An empty India: How director Bharatbala conceptualised lockdown film ‘Uthenge Hum’

The ‘Vande Maataram’ and 'Maryan' filmmaker has come out with ‘Uthenge Hum’, a cinematic representation of India and its citizens during the lockdown

We must never forget.

Those are the words filmmaker Bharatbala finds himself repeatedly using, in a telephonic interview. That is what he hopes to convey through the visuals of Uthenge Hum, with a tinge of positivity.

While most of us stayed inside our homes owing to lockdown restrictions, the filmmaker and a devoted team of 117 crew set out to capture the unique visuals of our unseen nationwide lockdown. What resulted was a film that captured a lingering sense of emptiness across 14 states, notching up thousands of kilometres, to document this watershed moment of global history.

“When the pandemic and the lockdown happened, I felt that it was my responsibility as a filmmaker to document it. In the West, we see many filmmakers devoting time and energy to work on some amazing documentaries for the world to see in the future,” says Bharatbala.

He wanted Uthenge Hum to be something like that. “There is TV news but that is not a creative, emotional engagement. I wanted to have a cinematic documentation of the sights of an empty India. Many years later, once normalcy returns, viewers watching this film might just wonder: Where did all the people go?”

An empty India: How director Bharatbala conceptualised lockdown film ‘Uthenge Hum’

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Putting together a film that covers the entire length and breadth of India might be a nightmare for most directors. But what helped Bharatbala was the well-oiled, pan-Indian filmmaking crew he had assembled in the last few years, having made more than 80 films as part of his ‘Virtual Bharat’ project. “Thankfully, I have built relationships with amazing talent across the country. It was a humongous challenge, but when people realised the importance of our work, we got unprecedented access.”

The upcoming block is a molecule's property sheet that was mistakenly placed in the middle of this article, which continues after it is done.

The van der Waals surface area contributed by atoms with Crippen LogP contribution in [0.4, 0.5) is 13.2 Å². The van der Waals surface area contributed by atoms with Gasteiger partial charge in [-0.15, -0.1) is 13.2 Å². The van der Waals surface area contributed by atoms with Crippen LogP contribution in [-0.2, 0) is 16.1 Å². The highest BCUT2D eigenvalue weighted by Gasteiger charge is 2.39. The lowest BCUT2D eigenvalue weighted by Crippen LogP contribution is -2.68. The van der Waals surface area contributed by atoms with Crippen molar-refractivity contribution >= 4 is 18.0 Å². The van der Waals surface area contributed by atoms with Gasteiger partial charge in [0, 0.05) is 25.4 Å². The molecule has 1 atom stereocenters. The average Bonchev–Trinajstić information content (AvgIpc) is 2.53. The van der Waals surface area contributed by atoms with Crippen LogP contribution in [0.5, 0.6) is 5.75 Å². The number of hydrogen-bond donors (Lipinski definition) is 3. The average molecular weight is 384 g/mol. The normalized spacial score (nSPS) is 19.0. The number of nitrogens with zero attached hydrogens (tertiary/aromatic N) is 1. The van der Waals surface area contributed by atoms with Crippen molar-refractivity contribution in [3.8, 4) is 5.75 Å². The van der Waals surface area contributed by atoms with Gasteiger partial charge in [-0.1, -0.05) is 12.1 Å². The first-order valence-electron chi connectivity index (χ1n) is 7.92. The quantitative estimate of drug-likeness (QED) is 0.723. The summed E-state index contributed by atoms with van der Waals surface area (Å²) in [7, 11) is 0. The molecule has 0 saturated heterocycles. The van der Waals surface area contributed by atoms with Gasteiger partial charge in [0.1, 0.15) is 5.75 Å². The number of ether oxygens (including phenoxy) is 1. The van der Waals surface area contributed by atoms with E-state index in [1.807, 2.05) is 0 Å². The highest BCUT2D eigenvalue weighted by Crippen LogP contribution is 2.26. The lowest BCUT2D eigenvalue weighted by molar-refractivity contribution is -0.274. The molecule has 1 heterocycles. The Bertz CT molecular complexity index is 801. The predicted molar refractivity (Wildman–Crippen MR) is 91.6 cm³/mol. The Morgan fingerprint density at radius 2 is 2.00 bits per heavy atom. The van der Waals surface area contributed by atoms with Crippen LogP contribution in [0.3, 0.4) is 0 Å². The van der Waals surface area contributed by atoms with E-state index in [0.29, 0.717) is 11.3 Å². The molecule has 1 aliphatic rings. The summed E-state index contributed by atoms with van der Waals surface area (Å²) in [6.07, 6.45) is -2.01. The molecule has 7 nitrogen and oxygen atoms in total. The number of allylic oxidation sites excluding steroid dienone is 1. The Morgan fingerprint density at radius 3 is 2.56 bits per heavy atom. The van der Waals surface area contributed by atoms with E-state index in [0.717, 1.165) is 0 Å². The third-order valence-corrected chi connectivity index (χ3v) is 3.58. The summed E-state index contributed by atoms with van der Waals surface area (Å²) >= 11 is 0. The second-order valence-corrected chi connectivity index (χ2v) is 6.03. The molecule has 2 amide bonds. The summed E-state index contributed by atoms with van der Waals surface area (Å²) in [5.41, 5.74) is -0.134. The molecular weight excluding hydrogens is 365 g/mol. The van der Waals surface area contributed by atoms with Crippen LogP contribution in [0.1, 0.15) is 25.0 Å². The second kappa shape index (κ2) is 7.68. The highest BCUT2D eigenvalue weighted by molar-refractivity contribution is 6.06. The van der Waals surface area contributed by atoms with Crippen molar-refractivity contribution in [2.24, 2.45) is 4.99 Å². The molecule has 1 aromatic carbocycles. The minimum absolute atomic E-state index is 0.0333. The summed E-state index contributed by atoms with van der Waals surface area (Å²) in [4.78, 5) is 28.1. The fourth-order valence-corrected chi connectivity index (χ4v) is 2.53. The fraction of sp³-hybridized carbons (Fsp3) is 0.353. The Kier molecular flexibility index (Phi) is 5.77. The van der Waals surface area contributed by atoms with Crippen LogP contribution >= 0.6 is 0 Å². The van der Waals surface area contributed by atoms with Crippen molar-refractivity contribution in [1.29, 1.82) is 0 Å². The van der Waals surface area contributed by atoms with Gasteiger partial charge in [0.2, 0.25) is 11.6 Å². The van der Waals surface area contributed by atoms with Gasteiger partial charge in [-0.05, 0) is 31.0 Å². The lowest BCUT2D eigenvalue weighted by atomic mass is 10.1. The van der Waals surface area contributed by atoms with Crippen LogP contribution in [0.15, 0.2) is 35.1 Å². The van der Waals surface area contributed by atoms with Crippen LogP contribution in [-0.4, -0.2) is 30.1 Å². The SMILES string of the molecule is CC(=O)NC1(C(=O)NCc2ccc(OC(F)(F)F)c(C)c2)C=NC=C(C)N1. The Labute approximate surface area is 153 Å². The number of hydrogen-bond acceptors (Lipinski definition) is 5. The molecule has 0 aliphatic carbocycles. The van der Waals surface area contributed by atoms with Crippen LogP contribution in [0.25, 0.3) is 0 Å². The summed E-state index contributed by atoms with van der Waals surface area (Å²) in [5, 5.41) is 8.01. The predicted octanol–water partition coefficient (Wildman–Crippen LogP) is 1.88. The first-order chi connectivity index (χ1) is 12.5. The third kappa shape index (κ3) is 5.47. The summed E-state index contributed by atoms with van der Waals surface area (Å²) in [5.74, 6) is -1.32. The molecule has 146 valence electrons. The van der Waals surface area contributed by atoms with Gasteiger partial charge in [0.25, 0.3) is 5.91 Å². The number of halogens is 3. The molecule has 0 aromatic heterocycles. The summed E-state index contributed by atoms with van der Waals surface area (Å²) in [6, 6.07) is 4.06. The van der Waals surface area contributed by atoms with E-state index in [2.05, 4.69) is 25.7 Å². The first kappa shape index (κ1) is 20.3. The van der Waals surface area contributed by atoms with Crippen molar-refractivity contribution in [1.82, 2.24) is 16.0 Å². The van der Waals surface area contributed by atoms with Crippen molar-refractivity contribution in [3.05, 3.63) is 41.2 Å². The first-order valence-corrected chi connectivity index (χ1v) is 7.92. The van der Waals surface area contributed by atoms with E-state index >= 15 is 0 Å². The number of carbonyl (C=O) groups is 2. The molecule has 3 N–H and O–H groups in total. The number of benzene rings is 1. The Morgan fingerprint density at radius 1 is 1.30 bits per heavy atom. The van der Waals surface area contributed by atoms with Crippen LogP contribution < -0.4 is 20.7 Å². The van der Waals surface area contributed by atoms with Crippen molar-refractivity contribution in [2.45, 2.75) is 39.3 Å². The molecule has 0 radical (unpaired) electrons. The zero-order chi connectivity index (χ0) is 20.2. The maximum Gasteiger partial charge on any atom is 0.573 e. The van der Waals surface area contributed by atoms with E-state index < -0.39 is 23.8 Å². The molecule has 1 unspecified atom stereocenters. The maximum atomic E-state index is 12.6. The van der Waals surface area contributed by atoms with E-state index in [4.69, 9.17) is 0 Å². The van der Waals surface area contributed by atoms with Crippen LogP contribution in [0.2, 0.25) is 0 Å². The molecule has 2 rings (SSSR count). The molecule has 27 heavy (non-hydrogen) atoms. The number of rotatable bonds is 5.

Sitting with a team in Mumbai, Bharatbala oversaw shoots happening across the country. “I would direct through WhatsApp video calls. This is a new school of filmmaking, but the craft has not changed,” he feels. Every crew that he was coordinating with would do a recce before the actual day of shoot. “Thanks to technology, we also got shots done in multiple locations. Sitting in Mumbai, I could get shots done in Guwahati and Lucknow in a single day.”

The images he saw were overwhelming: empty villages, shuttered shops and deserted malls. Bharatbala has travelled to most places in India but had never seen something like this. “Can you imagine the ghats of Benaras empty? Or the Mumbai railway station, which sees several thousands travelling every day?”

When he went to the Mumbai CST (Chhatrapati Shivaji Terminus) to film, all that he saw were a few pigeons. “It was important to document the silence and emptiness.”

An empty India: How director Bharatbala conceptualised lockdown film ‘Uthenge Hum’


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The future is here

With lockdown being eased in a few states, what lies ahead? Hope and positivity, feels Bharatbala. “We recorded the voice of a migrant who knew her life had changed forever, but still looked forward to the next day. That’s the spirit going forward,” says the filmmaker, who has roped in personalities like Seema Biswas, Manju Warrier and Kalieswari Srinivasan among others to provide voice-overs in different languages for the project.

The coming few months hold a lot of uncertainty for filmmakers, but Bharatbala is clear that he wants to continue what he has been doing: tell stories through cinema. With his previous iconic projects like Vande Mataram and Jana Gana Mana, the filmmaker has re-imagined India for every generation, and he hopes to do the same with Uthenge Hum. “We have tried to present an honest film, one that shows pain but also looks forward to a positive future.”

Uthenge Hum will be telecast in TV channels and digital platforms starting June 6

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Printable version | Jul 8, 2020 10:29:35 AM |

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